This morning, I asked Katie if she wanted to wish her dad a happy Father’s Day. We haven’t spoken to him for a long time. Katie and I see our lives differently than he does and it’s been difficult for us to find a way to each other, to connect on the island formerly seen as a middle ground. I love Katie’s dad dearly. I love both of Katie’s parents. Katie and her mom are so similar in the way they both talk. They can discuss endlessly so many things about how they see the world in a language that not all can understand as fluently. They both laugh at the same kind of joke. While they talk, Katie’s dad and I tend to observe them in a non-conversational silence. I always imagined that, although we never conversed verbally as we watched the two people we love trade stories back and forth, there was a subtle camaraderie in our observance of their discussions. Katie and her dad are both born within a few days of each other in February. Myself and Katie’s mom are both born a few days apart in July. There is a balance I can’t describe in the symmetry of that fact, an unspoken understanding that there is Katie’s mom and Katie, and me and Katie’s dad. Whether or not he even saw it that way, I don’t really know, but there is a poetic eloquence to it I like drawing in my mind.
The fact that I haven’t spoken to Katie’s dad since October is hard for me. I met Katie, and inherited parents in Washington, a home to go to on holidays, a family connection I haven’t had since I left California. The first time I met them, Katie let me know last minute that we would be stopping by their home on the way back from a weekend in Astoria. We had only been dating for a month and the way in which Katie avoided asking me if it was even okay let me know she was nervous to find out my thoughts on the matter, meaning it was important to her that I meet them. I did, and although the specific events of the conversations we had are fuzzy with time, I remember liking everyone I met and feeling good about the meeting. I remember understanding Katie more as I met her parents, seeing for the first time the kindness and humor and air that makes Katie so uniquely herself. I remember watching as Katie talked to her mom, effectively the first time I noticed that Katie’s dad observes those moments, watching with fondness and love the world he had helped build for himself, a family he is so proud of.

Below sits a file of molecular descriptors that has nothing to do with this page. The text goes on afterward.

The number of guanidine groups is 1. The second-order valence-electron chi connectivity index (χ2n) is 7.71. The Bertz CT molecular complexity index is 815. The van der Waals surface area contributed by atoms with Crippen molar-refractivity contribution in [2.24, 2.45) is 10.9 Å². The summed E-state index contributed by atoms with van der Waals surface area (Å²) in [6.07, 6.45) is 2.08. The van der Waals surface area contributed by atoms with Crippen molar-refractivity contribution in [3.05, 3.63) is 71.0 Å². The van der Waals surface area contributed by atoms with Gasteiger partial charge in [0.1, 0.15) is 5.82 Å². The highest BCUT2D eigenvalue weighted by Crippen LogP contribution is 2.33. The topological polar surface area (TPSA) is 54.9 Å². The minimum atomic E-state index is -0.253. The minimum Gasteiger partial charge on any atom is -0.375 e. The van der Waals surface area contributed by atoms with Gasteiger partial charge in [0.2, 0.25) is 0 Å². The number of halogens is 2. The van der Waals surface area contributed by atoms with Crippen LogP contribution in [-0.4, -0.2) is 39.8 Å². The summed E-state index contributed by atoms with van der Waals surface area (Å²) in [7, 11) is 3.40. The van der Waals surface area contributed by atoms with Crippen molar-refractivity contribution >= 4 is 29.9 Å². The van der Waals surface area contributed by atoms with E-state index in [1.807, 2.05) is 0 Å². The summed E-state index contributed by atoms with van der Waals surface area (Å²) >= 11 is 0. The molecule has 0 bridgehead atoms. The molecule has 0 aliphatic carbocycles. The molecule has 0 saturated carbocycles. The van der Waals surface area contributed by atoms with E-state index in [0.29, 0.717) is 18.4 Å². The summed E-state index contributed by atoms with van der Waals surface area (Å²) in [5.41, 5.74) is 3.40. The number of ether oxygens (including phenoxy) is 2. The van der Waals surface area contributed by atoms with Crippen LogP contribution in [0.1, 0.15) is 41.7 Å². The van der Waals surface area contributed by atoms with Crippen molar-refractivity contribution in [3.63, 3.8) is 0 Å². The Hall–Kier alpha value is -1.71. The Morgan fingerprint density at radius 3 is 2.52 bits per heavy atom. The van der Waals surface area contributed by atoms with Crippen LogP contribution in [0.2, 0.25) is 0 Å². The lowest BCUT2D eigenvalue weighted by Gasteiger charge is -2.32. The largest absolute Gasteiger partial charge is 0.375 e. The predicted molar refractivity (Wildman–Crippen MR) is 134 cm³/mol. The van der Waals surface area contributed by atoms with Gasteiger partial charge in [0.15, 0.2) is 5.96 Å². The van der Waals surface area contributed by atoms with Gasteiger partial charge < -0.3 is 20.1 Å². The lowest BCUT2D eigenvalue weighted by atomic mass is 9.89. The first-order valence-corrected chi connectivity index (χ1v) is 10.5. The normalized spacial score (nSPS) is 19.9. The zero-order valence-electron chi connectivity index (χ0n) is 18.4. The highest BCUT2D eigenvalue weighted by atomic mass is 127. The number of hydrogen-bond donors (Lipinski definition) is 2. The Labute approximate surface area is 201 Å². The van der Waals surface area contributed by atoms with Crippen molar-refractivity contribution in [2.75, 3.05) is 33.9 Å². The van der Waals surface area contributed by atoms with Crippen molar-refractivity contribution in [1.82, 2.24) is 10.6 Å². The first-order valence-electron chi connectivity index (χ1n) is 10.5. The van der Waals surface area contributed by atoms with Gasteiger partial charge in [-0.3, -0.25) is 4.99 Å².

Father’s Day is a strange day this year. This is the first time Katie and I are both not seeing our dads. I’ve done this several times now, but this is really Katie’s first year without talking to her dad on the phone, or seeing him around this time to check-in, to say hello. There is a space we can’t fill that is complicated, necessary, and sad, but no less filled with love. I’m learning that love sometimes makes us draw a line, clouding our ability to see clearly in an effort to protect us. There is no right or wrong here, there is only the time lost while we all try and figure it out. Time we cannot get back, but need to take. Time is a necessary evil to becoming the people we are supposed to be, that hidden secret in our future forecast we can only spend so much time trying to predict before realizing we must focus on what’s in the moment, on what we can control. Today, Katie and I finished cleaning our house, greeted family that’s staying with us for the week, sat in silence while I typed this post, ate very good vegan food down the street, and sweated our brains out in the first heat of summer. We are living a good life even if there are moments of loss and pain within it. I hope all the dads out there can appreciate a day of joy and laughter, of hope and appreciation. You’ve earned it, even if your children aren’t able to celebrate with you, even when you need to take time apart. I have to trust we will find our way back to Katie’s dad and I observing Katie’s mom and Katie have conversations and making each other laugh. That said, I’m so grateful for the memory of it as there are very few things I value more.